DuoSkin is accessible, beautiful, wearable tech developed by researchers at the MIT Media Lab
Researchers at the MIT Media Lab have developed gold leaf temporary tattoos that can sense touch input, change colors to match the wearer’s mood, or communicate and share data with devices.
The secret to the new wearable tech, which is affordable in a way similar projects have not been, is gold leaf, which is conductive, skin-safe, and easy to attach and remove from skin. Researchers chose the material for these reasons and also for its appearance, which resembles the look of jewelry.
“DuoSkin draws from a trend in body art around metallic jewelry-like tattoos, which are temporary tattoos printed with nonconductive metallic ink,” write the researchers in a paper presenting the technology. “Unlike projects in the related work, DuoSkin leverages readily accessible materials and processes that enable users to create and customize on-skin circuitry. This accessibility expands on-skin electronics beyond medical applications while considering the aesthetics of body art.”
The researchers have developed three interfaces for the technology. The first, input, uses gold leaf electrodes to turn the tattoo into buttons that, when attached to a slim computer called an Arduino, also a worn device, detect the wearer’s touches and communicate wirelessly with the wearer’s phone. (Researchers developed music controllers with the technology, with wearers using the designs on the tattoos as buttons to change songs, increase the volume, and more.)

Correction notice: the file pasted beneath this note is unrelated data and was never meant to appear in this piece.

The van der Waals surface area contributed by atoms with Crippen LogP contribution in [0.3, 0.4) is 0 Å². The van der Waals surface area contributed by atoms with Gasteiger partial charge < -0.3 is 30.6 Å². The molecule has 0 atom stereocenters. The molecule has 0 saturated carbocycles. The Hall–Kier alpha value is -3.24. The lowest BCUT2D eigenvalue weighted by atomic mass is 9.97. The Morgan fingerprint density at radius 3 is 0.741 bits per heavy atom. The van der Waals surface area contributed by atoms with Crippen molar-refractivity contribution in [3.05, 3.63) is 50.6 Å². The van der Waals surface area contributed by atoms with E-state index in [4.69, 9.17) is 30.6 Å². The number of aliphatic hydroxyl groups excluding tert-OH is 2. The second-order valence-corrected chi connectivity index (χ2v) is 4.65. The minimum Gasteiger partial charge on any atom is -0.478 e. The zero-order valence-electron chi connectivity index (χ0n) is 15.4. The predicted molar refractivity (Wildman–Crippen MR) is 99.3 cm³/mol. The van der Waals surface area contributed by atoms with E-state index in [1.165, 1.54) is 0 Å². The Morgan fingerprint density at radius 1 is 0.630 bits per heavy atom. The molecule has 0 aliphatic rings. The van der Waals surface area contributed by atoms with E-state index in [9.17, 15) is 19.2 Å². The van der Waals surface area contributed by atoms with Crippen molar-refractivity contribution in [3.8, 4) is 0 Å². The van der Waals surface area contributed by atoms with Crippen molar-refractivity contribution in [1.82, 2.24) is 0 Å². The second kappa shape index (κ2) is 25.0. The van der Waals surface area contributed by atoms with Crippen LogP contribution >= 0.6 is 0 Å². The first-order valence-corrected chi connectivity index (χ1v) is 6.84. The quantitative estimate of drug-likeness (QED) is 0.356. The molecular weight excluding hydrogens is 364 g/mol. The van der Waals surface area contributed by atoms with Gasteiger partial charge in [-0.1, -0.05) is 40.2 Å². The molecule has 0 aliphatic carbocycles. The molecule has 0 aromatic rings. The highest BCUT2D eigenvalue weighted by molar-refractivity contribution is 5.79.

The second interface is output (pictured). This interface uses thermochromic pigments that change colors when they change temperatures. This technology can be combined with the electrodes, a small battery, and the Arduino to heat up and change color based on outside input. (The researchers give an example of a couple, one who had a button on her tattoo she could press when angry, the other who had a thermochromic tattoo that would change colors to indicate his partner’s mood.)
The third interface is wireless communication. This utilizes an NFC chip that attaches to the gold leaf. Wearers can use an app to update their “skin status,” and others can touch their phones to the wearer’s tattoo to receive that status.
“We built a platform that is more culture-driven instead of hardcore tech. We want to enable others to build this technology themselves,” Hsin-Liu (Cindy) Kao, an MIT student who worked on the project, told Popular Science. “It’s very cheap technology, and everything we used was open source—we hope it will be an accessible wearable that anyone can call their own.”
(Screenshot courtesy of MIT Media Lab)